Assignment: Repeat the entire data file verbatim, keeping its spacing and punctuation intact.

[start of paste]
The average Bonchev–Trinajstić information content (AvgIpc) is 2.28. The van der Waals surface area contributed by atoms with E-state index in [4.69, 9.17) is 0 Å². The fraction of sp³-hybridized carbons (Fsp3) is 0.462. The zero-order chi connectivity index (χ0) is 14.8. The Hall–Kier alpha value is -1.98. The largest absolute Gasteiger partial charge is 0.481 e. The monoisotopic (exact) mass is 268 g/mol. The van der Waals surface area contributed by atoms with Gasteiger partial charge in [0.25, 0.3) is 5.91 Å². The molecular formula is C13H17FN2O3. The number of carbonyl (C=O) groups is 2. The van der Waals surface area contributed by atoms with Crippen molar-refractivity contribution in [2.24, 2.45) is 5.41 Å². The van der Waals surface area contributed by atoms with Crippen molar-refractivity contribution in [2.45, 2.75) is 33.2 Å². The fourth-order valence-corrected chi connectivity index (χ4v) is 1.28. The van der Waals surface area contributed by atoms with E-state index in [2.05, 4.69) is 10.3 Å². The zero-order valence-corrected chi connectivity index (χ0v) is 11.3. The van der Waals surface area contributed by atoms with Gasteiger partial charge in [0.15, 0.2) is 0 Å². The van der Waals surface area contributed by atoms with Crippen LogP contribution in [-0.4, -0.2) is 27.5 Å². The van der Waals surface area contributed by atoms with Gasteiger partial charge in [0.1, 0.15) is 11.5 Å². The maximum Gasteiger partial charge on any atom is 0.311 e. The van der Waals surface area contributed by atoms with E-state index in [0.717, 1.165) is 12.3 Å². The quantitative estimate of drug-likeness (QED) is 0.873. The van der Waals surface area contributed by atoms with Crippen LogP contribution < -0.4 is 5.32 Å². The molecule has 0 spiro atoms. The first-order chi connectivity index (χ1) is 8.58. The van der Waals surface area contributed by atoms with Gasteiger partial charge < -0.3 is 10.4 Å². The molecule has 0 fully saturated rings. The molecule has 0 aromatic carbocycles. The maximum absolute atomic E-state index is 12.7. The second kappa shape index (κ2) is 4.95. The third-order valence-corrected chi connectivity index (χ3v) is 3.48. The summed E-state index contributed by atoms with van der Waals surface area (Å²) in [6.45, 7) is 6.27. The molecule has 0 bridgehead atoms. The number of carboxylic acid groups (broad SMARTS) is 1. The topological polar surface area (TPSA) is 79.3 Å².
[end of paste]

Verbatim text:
The average Bonchev–Trinajstić information content (AvgIpc) is 2.28. The van der Waals surface area contributed by atoms with E-state index in [4.69, 9.17) is 0 Å². The fraction of sp³-hybridized carbons (Fsp3) is 0.462. The zero-order chi connectivity index (χ0) is 14.8. The Hall–Kier alpha value is -1.98. The largest absolute Gasteiger partial charge is 0.481 e. The monoisotopic (exact) mass is 268 g/mol. The van der Waals surface area contributed by atoms with Gasteiger partial charge in [0.25, 0.3) is 5.91 Å². The molecular formula is C13H17FN2O3. The number of carbonyl (C=O) groups is 2. The van der Waals surface area contributed by atoms with Crippen molar-refractivity contribution in [2.24, 2.45) is 5.41 Å². The van der Waals surface area contributed by atoms with Crippen molar-refractivity contribution in [2.45, 2.75) is 33.2 Å². The fourth-order valence-corrected chi connectivity index (χ4v) is 1.28. The van der Waals surface area contributed by atoms with E-state index in [2.05, 4.69) is 10.3 Å². The zero-order valence-corrected chi connectivity index (χ0v) is 11.3. The van der Waals surface area contributed by atoms with Gasteiger partial charge in [0.15, 0.2) is 0 Å². The van der Waals surface area contributed by atoms with Crippen LogP contribution in [-0.4, -0.2) is 27.5 Å². The van der Waals surface area contributed by atoms with Gasteiger partial charge in [0.1, 0.15) is 11.5 Å². The maximum Gasteiger partial charge on any atom is 0.311 e. The van der Waals surface area contributed by atoms with E-state index in [0.717, 1.165) is 12.3 Å². The quantitative estimate of drug-likeness (QED) is 0.873. The van der Waals surface area contributed by atoms with Crippen LogP contribution < -0.4 is 5.32 Å². The molecule has 0 spiro atoms. The first-order chi connectivity index (χ1) is 8.58. The van der Waals surface area contributed by atoms with Gasteiger partial charge < -0.3 is 10.4 Å². The molecule has 0 fully saturated rings. The molecule has 0 aromatic carbocycles. The maximum absolute atomic E-state index is 12.7. The second kappa shape index (κ2) is 4.95. The third-order valence-corrected chi connectivity index (χ3v) is 3.48. The summed E-state index contributed by atoms with van der Waals surface area (Å²) in [6.45, 7) is 6.27. The molecule has 0 bridgehead atoms. The number of carboxylic acid groups (broad SMARTS) is 1. The topological polar surface area (TPSA) is 79.3 Å².